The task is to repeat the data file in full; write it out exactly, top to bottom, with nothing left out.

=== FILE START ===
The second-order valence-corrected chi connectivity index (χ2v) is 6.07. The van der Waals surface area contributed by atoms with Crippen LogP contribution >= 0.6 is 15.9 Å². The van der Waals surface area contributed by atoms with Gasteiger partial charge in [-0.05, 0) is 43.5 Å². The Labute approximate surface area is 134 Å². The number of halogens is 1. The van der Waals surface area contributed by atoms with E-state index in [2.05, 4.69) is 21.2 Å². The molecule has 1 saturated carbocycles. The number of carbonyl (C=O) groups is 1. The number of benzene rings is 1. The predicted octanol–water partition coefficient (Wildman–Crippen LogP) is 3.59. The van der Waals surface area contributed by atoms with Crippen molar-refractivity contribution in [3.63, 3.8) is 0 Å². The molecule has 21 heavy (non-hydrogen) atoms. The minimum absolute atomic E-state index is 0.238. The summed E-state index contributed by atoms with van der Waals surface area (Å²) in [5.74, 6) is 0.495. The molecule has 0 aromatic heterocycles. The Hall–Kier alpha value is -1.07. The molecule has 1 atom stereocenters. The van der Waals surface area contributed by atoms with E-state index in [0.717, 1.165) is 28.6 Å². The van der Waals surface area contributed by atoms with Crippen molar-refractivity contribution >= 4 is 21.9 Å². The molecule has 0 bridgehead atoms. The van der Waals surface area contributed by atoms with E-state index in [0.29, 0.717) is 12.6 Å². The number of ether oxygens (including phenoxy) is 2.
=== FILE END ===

The second-order valence-corrected chi connectivity index (χ2v) is 6.07. The van der Waals surface area contributed by atoms with Crippen LogP contribution >= 0.6 is 15.9 Å². The van der Waals surface area contributed by atoms with Gasteiger partial charge in [-0.05, 0) is 43.5 Å². The Labute approximate surface area is 134 Å². The number of halogens is 1. The van der Waals surface area contributed by atoms with E-state index in [2.05, 4.69) is 21.2 Å². The molecule has 1 saturated carbocycles. The number of carbonyl (C=O) groups is 1. The number of benzene rings is 1. The predicted octanol–water partition coefficient (Wildman–Crippen LogP) is 3.59. The van der Waals surface area contributed by atoms with Crippen molar-refractivity contribution in [3.63, 3.8) is 0 Å². The molecule has 21 heavy (non-hydrogen) atoms. The minimum absolute atomic E-state index is 0.238. The summed E-state index contributed by atoms with van der Waals surface area (Å²) in [5.74, 6) is 0.495. The molecule has 0 aromatic heterocycles. The Hall–Kier alpha value is -1.07. The molecule has 1 atom stereocenters. The van der Waals surface area contributed by atoms with E-state index in [0.717, 1.165) is 28.6 Å². The van der Waals surface area contributed by atoms with Crippen molar-refractivity contribution >= 4 is 21.9 Å². The molecule has 0 bridgehead atoms. The van der Waals surface area contributed by atoms with E-state index in [0.29, 0.717) is 12.6 Å². The number of ether oxygens (including phenoxy) is 2.